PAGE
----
The Conservative government is laying out its arguments for reforming pensions – warning Canada’s low birth rate and growing seniors population puts long-term growth and productivity at risk.
Yet federal ministers continue to give vague answers on to what changes are afoot even as they assure Canadians that any measures likely won’t take effect for more than a decade.
Lashing out at “fear-mongering” from the opposition, Human Resources Minister Diane Finley came armed with a pile of statistics on Thursday as the House of Commons debated an NDP motion opposing changes to the Old Age Security program.
“The demographics are such that we have to take action now for the long term,” Ms. Finley said.
The minister responsible for OAS argued that changes are needed because fewer and fewer taxpayers will soon be footing the bill for more and more senior citizens.
“Looking to the longer term, that means that some programs, like OAS, will soon become too expensive and unsustainable if not addressed,” Ms. Finley said.
Yet even with the opportunity of a full day of Commons time on the topic, government ministers continued to offer hints rather than details of what reforms they have in mind.
The latest hint was Ms. Finley’s suggestion that any changes to OAS won’t take effect until “long after we have achieved balanced budgets.”
The government’s most recent plans do not anticipate a balanced budget until 2015-16.
Conservatives offered that bit of detail to counter the wording of the NDP opposition day motion, which called on MPs to reject efforts “to balance the Conservative deficit on the backs of Canada’s seniors by means of raising the age of eligibility for Old Age Security... .”
Ms. Finley insisted plans to change OAS rules have nothing to do with erasing the deficit, a point Finance Minister Jim Flaherty also made on Thursday in a conference call with journalists from Israel.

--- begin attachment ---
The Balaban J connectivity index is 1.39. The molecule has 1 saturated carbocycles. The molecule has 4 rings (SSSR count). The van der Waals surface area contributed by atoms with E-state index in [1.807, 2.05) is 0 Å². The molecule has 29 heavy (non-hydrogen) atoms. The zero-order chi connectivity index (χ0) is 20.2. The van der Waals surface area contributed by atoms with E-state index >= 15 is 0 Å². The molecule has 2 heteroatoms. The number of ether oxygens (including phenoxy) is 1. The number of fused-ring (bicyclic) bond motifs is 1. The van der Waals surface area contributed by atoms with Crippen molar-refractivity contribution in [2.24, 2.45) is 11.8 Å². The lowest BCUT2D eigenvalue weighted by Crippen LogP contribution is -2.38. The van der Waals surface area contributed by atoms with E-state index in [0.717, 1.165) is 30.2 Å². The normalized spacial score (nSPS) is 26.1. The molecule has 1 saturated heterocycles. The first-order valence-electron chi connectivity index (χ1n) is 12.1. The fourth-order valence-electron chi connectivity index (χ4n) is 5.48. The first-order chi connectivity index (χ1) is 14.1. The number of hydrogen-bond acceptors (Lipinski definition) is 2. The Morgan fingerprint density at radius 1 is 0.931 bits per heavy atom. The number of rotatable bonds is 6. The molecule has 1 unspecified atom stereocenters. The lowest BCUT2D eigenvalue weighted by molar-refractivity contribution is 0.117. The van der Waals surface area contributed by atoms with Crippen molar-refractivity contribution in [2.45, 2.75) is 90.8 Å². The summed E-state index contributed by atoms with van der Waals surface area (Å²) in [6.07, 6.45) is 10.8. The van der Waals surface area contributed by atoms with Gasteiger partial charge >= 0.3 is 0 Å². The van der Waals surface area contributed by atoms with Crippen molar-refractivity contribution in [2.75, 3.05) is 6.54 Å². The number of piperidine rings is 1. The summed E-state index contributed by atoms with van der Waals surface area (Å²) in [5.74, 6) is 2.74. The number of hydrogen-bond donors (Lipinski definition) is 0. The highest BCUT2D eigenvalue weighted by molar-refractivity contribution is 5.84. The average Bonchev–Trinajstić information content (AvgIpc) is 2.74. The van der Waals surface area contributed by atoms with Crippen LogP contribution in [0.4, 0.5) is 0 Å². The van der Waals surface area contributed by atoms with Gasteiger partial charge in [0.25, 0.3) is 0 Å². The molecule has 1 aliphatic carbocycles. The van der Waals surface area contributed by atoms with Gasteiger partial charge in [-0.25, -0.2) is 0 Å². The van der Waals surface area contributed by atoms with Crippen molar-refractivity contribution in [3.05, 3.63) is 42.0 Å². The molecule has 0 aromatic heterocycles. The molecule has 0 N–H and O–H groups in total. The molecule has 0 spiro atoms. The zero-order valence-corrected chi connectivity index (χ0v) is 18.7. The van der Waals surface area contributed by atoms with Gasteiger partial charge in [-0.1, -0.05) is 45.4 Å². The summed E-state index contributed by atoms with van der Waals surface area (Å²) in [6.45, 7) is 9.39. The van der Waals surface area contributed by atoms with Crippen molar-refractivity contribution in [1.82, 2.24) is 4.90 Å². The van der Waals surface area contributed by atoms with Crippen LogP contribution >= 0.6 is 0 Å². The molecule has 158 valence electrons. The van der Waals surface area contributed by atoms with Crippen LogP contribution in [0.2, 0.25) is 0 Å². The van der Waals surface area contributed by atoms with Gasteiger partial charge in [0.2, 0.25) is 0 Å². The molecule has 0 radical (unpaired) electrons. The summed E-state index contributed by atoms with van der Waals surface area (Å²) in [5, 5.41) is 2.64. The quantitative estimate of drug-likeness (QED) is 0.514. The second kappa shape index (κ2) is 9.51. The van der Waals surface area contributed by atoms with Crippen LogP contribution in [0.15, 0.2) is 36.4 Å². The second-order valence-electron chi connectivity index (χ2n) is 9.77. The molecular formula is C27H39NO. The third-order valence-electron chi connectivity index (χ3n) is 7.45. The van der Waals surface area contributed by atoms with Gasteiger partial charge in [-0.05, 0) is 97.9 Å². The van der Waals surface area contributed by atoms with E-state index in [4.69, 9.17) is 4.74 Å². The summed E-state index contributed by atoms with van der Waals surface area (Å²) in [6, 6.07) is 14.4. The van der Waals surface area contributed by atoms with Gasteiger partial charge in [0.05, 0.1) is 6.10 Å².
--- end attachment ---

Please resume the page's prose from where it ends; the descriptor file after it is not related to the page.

Liberal interim leader Bob Rae argued that if that’s the case, the changes are beyond the Prime Minister’s mandate because there will be a federal election in 2015.
“They have no business doing it,” he said.
NDP MP Peter Julian expressed frustration that Prime Minister Stephen Harper refused to answer repeated questions in the House as to whether he is planning to raise the eligibility age for OAS to 67 from 65.
“When he’s asked five times the same question [and]five times refuses to answer, then it’s very clearly on the table,” Mr. Julian said.
Ms. Finley continued to describe the demographic challenges as a “crisis,” even though research prepared for the federal government concluded Canada’s pension programs are sustainable and that there is no need to raise the eligibility rate for OAS.
Bill Robson, the president of the C.D. Howe Institute, said that while he agrees with research that finds the OAS has no major funding challenges, he suspects Ottawa is acting to cover a broad range of future costs, including pensions for retired public servants. He added that a move by Ottawa would help cash-strapped provinces justify a raise in the eligibility age for their own seniors’ programs.
“There’s a bigger picture here,” he said.
According to the latest actuarial report, the number of people receiving OAS is expected to climb to 9.3-million in 2030 from 4.9-million in 2011. The cost of the federal program will climb from 2.37 per cent of GDP in 2011 to a peak of 3.16 of GDP before falling to 2.35 per cent by 2060.
Opposition MPs say they are hearing a strong negative reaction from Canadians about the government’s talk of changing OAS, but Mr. Flaherty made clear the government isn’t backing away from the controversy.
“The important point is that actions need to be taken to ensure long term sustainability. This is not an issue that can be ignored, unless we want to put at risk the fiscal track for the country,” he said.
The finance minister said he has yet to announce a budget date.